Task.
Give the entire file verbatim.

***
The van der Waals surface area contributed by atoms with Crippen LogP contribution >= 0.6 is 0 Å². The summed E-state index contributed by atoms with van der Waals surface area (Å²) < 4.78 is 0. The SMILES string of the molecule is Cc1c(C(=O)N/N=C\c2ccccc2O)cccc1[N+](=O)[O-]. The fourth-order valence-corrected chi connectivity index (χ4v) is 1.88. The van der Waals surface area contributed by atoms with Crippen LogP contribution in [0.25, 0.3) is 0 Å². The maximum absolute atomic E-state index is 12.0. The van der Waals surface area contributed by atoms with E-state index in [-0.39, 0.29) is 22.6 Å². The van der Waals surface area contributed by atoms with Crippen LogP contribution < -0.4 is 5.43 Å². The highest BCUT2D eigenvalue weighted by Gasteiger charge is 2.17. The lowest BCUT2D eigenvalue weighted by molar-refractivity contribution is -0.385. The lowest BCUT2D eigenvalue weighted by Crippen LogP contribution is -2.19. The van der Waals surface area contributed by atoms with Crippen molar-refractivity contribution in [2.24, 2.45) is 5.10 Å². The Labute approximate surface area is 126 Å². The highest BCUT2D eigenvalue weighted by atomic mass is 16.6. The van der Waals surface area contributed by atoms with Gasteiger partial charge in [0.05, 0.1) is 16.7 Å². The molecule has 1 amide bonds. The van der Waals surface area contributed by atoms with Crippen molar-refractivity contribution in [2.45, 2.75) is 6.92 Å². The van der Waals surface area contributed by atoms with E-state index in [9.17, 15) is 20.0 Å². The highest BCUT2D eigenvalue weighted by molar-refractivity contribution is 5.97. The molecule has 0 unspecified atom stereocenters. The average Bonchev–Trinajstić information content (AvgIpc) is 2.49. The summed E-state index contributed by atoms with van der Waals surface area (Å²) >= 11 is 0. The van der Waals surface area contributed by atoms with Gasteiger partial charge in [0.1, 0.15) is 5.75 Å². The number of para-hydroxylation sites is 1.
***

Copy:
The van der Waals surface area contributed by atoms with Crippen LogP contribution >= 0.6 is 0 Å². The summed E-state index contributed by atoms with van der Waals surface area (Å²) < 4.78 is 0. The SMILES string of the molecule is Cc1c(C(=O)N/N=C\c2ccccc2O)cccc1[N+](=O)[O-]. The fourth-order valence-corrected chi connectivity index (χ4v) is 1.88. The van der Waals surface area contributed by atoms with Crippen LogP contribution in [0.25, 0.3) is 0 Å². The maximum absolute atomic E-state index is 12.0. The van der Waals surface area contributed by atoms with E-state index in [-0.39, 0.29) is 22.6 Å². The van der Waals surface area contributed by atoms with Crippen LogP contribution < -0.4 is 5.43 Å². The highest BCUT2D eigenvalue weighted by Gasteiger charge is 2.17. The lowest BCUT2D eigenvalue weighted by molar-refractivity contribution is -0.385. The lowest BCUT2D eigenvalue weighted by Crippen LogP contribution is -2.19. The van der Waals surface area contributed by atoms with Crippen molar-refractivity contribution in [2.24, 2.45) is 5.10 Å². The Labute approximate surface area is 126 Å². The highest BCUT2D eigenvalue weighted by atomic mass is 16.6. The van der Waals surface area contributed by atoms with Gasteiger partial charge in [0.05, 0.1) is 16.7 Å². The molecule has 1 amide bonds. The van der Waals surface area contributed by atoms with Crippen molar-refractivity contribution in [2.45, 2.75) is 6.92 Å². The van der Waals surface area contributed by atoms with E-state index in [9.17, 15) is 20.0 Å². The highest BCUT2D eigenvalue weighted by molar-refractivity contribution is 5.97. The molecule has 0 unspecified atom stereocenters. The average Bonchev–Trinajstić information content (AvgIpc) is 2.49. The summed E-state index contributed by atoms with van der Waals surface area (Å²) >= 11 is 0. The van der Waals surface area contributed by atoms with Gasteiger partial charge in [0.1, 0.15) is 5.75 Å². The number of para-hydroxylation sites is 1.